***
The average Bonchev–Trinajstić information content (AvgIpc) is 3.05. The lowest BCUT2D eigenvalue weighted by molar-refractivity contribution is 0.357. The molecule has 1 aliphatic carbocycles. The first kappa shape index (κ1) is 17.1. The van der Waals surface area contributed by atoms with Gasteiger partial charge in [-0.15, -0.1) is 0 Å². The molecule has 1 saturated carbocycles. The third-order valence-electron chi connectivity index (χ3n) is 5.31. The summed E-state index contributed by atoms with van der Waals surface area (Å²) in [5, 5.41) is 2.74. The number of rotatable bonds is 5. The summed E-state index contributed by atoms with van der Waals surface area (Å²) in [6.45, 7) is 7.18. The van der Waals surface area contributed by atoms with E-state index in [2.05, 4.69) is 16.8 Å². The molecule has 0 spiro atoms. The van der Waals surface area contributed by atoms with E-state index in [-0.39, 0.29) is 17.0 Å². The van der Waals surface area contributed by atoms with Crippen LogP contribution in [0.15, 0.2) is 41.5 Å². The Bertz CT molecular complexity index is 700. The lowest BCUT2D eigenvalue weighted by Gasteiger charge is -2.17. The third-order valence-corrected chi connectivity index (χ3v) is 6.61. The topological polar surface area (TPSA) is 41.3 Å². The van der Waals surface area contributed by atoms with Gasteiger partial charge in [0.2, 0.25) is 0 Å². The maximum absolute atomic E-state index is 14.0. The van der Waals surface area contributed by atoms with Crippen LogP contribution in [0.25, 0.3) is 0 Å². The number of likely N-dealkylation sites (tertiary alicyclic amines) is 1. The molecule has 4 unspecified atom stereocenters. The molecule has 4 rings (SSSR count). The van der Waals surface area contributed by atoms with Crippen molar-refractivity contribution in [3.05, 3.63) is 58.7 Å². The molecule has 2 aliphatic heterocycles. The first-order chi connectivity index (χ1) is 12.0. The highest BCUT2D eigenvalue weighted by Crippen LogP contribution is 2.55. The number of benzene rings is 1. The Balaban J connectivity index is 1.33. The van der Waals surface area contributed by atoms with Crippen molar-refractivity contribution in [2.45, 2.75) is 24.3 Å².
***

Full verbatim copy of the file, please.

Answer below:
The average Bonchev–Trinajstić information content (AvgIpc) is 3.05. The lowest BCUT2D eigenvalue weighted by molar-refractivity contribution is 0.357. The molecule has 1 aliphatic carbocycles. The first kappa shape index (κ1) is 17.1. The van der Waals surface area contributed by atoms with Gasteiger partial charge in [-0.15, -0.1) is 0 Å². The molecule has 1 saturated carbocycles. The third-order valence-electron chi connectivity index (χ3n) is 5.31. The summed E-state index contributed by atoms with van der Waals surface area (Å²) in [5, 5.41) is 2.74. The number of rotatable bonds is 5. The summed E-state index contributed by atoms with van der Waals surface area (Å²) in [6.45, 7) is 7.18. The van der Waals surface area contributed by atoms with E-state index in [2.05, 4.69) is 16.8 Å². The molecule has 0 spiro atoms. The van der Waals surface area contributed by atoms with E-state index in [-0.39, 0.29) is 17.0 Å². The van der Waals surface area contributed by atoms with Crippen LogP contribution in [0.15, 0.2) is 41.5 Å². The Bertz CT molecular complexity index is 700. The lowest BCUT2D eigenvalue weighted by Gasteiger charge is -2.17. The third-order valence-corrected chi connectivity index (χ3v) is 6.61. The topological polar surface area (TPSA) is 41.3 Å². The van der Waals surface area contributed by atoms with Gasteiger partial charge in [0.2, 0.25) is 0 Å². The maximum absolute atomic E-state index is 14.0. The van der Waals surface area contributed by atoms with Crippen LogP contribution in [0.25, 0.3) is 0 Å². The number of likely N-dealkylation sites (tertiary alicyclic amines) is 1. The molecule has 4 unspecified atom stereocenters. The molecule has 4 rings (SSSR count). The van der Waals surface area contributed by atoms with Crippen molar-refractivity contribution in [3.05, 3.63) is 58.7 Å². The molecule has 2 aliphatic heterocycles. The first-order chi connectivity index (χ1) is 12.0. The highest BCUT2D eigenvalue weighted by Crippen LogP contribution is 2.55. The number of benzene rings is 1. The Balaban J connectivity index is 1.33. The van der Waals surface area contributed by atoms with Crippen molar-refractivity contribution in [2.45, 2.75) is 24.3 Å².